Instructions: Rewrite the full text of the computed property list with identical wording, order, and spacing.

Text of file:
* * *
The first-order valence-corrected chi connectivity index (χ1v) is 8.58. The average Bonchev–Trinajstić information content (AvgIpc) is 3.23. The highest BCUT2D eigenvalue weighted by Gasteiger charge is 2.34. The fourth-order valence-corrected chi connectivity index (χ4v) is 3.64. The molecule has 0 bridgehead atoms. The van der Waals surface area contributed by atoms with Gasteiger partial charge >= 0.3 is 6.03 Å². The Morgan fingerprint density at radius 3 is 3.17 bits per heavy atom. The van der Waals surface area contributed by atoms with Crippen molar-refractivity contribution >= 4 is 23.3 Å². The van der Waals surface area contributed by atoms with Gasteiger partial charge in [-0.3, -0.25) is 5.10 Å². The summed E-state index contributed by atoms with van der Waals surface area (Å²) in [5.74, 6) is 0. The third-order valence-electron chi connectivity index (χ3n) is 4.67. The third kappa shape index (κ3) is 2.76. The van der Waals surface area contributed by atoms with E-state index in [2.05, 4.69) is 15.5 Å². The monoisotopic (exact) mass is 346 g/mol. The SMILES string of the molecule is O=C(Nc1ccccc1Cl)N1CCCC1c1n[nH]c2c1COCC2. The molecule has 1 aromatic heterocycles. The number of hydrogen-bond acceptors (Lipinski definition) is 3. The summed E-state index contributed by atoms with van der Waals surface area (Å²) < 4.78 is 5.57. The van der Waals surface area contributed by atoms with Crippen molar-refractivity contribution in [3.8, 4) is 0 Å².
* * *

The first-order valence-corrected chi connectivity index (χ1v) is 8.58. The average Bonchev–Trinajstić information content (AvgIpc) is 3.23. The highest BCUT2D eigenvalue weighted by Gasteiger charge is 2.34. The fourth-order valence-corrected chi connectivity index (χ4v) is 3.64. The molecule has 0 bridgehead atoms. The van der Waals surface area contributed by atoms with Gasteiger partial charge >= 0.3 is 6.03 Å². The Morgan fingerprint density at radius 3 is 3.17 bits per heavy atom. The van der Waals surface area contributed by atoms with Crippen molar-refractivity contribution >= 4 is 23.3 Å². The van der Waals surface area contributed by atoms with Gasteiger partial charge in [-0.3, -0.25) is 5.10 Å². The summed E-state index contributed by atoms with van der Waals surface area (Å²) in [5.74, 6) is 0. The third-order valence-electron chi connectivity index (χ3n) is 4.67. The third kappa shape index (κ3) is 2.76. The van der Waals surface area contributed by atoms with E-state index in [2.05, 4.69) is 15.5 Å². The monoisotopic (exact) mass is 346 g/mol. The SMILES string of the molecule is O=C(Nc1ccccc1Cl)N1CCCC1c1n[nH]c2c1COCC2. The molecule has 1 aromatic heterocycles. The number of hydrogen-bond acceptors (Lipinski definition) is 3. The summed E-state index contributed by atoms with van der Waals surface area (Å²) < 4.78 is 5.57. The van der Waals surface area contributed by atoms with Crippen molar-refractivity contribution in [3.8, 4) is 0 Å².